Texas Results

Findings of the

by the National Center for Transgender Equality and the National Gay and Lesbian Task Force

There were 266 respondents from Texas Workplace Discrimination
Rates of discrimination were alarming in Texas, indicating widespread discrimination based on gender identity/expression: 79% reported experiencing harassment or mistreatment on the job 26% lost a job 22% were denied a promotion 45% were not hired

Harassment and Discrimination at School
Those who expressed a transgender identity or gender non-conformity while in grades K-12 reported alarming rates of harassment (85%), physical assault (46%) and sexual violence (9%) Harassment was so severe that it led 11% to leave a school in K-12 settings or leave higher education

Economic Insecurity
Likely due to employment discrimination and discrimination in school, survey respondents experienced poverty and unemployment at higher rates than the general population: 10% of respondents had a household income of $10,000 or less, compared to 4% of the general population,1 which is more than twice the rate of poverty 10% were unemployed compared to 7% in the nation at the time of the survey 2

Housing Discrimination and Instability
Survey respondents experienced blatant housing discrimination, as well as housing instability, much of which appears to stem from the challenges they face in employment. 8% were evicted 15% were denied a home/apartment 17% had become homeless because of their gender identity/expression 22% had to find temporary space to stay/sleep 50% had to move back in with family or friends 39% reported owning their home compared to 67% of the general U.S. population3
U.S. Census Bureau, “Current Population Survey,” Annual Social and Economic Supplement (Washington, DC: GPO, 2008). Seven percent (7%) is the rounded weighted average unemployment rate for the general population during the six months the survey was in the field, based on which month questionnaires were completed. For monthly rates, see National Conference of State Legislatures. See U.S. Dept. of Labor, Bureau of Labor Statistics, “National Unemployment Summary: Unemployment Increases to 9.8% for November,” (Washington, DC: GPO, 2010):
1 2

Harassment and Discrimination in Accommodations and Services
47% were verbally harassed or disrespected in a place of public accommodation or service, including hotels, restaurants, buses, airports and government agencies. 23% were denied equal treatment by a government agency or official 16% were denied equal treatment or harassed by judges or court officials. 23% of those who have interacted with police reported harassment by officers 41% reported being uncomfortable seeking police assistance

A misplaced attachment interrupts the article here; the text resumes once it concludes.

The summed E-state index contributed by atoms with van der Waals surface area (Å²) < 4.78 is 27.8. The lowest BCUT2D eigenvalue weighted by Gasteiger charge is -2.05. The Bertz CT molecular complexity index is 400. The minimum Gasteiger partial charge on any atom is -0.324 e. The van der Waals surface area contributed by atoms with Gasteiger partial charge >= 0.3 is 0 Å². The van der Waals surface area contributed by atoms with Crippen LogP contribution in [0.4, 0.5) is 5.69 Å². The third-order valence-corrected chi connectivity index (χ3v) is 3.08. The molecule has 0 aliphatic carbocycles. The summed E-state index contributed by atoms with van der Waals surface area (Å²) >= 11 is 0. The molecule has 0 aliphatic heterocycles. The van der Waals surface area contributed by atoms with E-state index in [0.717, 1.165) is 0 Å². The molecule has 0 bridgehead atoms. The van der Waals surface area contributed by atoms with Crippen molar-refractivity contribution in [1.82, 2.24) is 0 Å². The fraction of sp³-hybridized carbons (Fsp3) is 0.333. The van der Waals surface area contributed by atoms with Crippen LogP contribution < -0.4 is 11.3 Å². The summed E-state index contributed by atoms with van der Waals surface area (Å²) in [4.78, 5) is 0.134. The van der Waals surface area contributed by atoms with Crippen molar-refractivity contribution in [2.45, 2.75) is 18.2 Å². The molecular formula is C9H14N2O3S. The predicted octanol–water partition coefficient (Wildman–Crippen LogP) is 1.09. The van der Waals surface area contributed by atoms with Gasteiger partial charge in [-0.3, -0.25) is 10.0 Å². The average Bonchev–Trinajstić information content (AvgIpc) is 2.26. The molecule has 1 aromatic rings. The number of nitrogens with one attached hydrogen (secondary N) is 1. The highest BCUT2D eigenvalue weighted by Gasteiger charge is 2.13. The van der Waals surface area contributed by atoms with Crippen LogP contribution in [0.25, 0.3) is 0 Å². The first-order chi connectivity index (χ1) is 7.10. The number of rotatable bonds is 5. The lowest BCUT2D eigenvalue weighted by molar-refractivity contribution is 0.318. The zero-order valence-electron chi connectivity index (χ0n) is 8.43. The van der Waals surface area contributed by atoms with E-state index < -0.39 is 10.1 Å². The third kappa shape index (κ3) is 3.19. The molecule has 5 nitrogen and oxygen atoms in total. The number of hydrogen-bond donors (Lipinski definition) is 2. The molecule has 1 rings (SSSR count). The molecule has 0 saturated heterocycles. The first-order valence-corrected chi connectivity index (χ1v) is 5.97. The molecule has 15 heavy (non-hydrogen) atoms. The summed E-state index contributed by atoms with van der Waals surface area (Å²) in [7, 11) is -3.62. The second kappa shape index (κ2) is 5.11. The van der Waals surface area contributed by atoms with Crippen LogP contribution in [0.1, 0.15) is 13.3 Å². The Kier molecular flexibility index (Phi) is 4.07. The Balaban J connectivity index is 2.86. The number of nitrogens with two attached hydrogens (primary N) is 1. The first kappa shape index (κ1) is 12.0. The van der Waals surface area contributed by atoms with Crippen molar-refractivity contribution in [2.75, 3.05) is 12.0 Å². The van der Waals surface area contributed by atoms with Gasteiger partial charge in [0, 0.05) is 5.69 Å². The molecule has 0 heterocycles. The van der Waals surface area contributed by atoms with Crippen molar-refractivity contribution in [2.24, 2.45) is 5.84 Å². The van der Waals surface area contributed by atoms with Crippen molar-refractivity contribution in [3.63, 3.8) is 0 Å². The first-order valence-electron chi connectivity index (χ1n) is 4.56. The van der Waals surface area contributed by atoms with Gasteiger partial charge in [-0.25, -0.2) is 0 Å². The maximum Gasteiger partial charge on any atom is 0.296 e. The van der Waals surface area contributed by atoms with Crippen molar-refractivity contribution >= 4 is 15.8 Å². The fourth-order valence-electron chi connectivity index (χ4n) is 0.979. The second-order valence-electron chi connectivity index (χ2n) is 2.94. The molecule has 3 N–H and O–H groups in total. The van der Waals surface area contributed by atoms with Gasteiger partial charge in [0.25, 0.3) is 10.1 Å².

Health Care Discrimination and Health Outcomes
16% were refused medical care due to their gender identity/expression 1.9% were HIV positive, compared to the general population rate of 0.6%4 19% postponed needed medical care, when they were sick or injured, due to discrimination Only 43% of the respondents had employer-based health insurance, compared to 59% of the general U.S. population at the time of the survey.5 41% reported attempting suicide at some point in their life, 26 times the rate of the general population of 1.6%6

Note: In the full report of the National Transgender Discrimination Survey, we found that discrimination was pervasive throughout the entire sample, yet the combination of anti-transgender bias and persistent, structural racism was especially devastating. One of our most important findings was that people of color in general fared worse than white participants across the board, with African American transgender respondents faring far worse than all others in nearly every area examined. Due to the sample size of respondents from this state, we were unable to break these state results down by race/ethnicity without creating small sample size problems. However, we expect that people of color in this state would exhibit the same national pattern. “Injustice at Every Turn: A Report of the National Transgender Discrimination Survey,” which provides the national results, is available at,, and

U.S. Department of Housing and Urban Development, “U.S. Housing Market Conditions, 2nd Quarter, 2009” (Washington, DC: GPO, 2009): 4 United Nations Programme on HIV/AIDS (UNAIDS) and World Health Organization (WHO), “2007 AIDS Epidemic Update” (2007): 5 DeNavas-Walt, Carmen, Bernadette D. Proctor, and Jessica C. Smith, U.S. Census Bureau, Current Population Reports, P60236, Income, Poverty, and Health Insurance Coverage in the United States: 2008, U.S. Government Printing Office, Washington, DC (2009): 6 “U.S.A. Suicide: 2002 Official Final Data,” prepared for the American Association of Suicidology by John L. McIntosh, Ph.D. Official data source: Kochanek, K.D., Murphy, S.L., Anderson, R.N., & Scott, C. (2004). Deaths: Final data for 2002. National Vital Statistics Reports, 53 (5). Hyattsville, MD: National Center for Health Statistics DHHS Publication No. (PHS) 2005-1120. Population figures source: table I, p.108. of the National Center for Health Statistics (Kochanek et al., 2004), see

Sign up to vote on this title
UsefulNot useful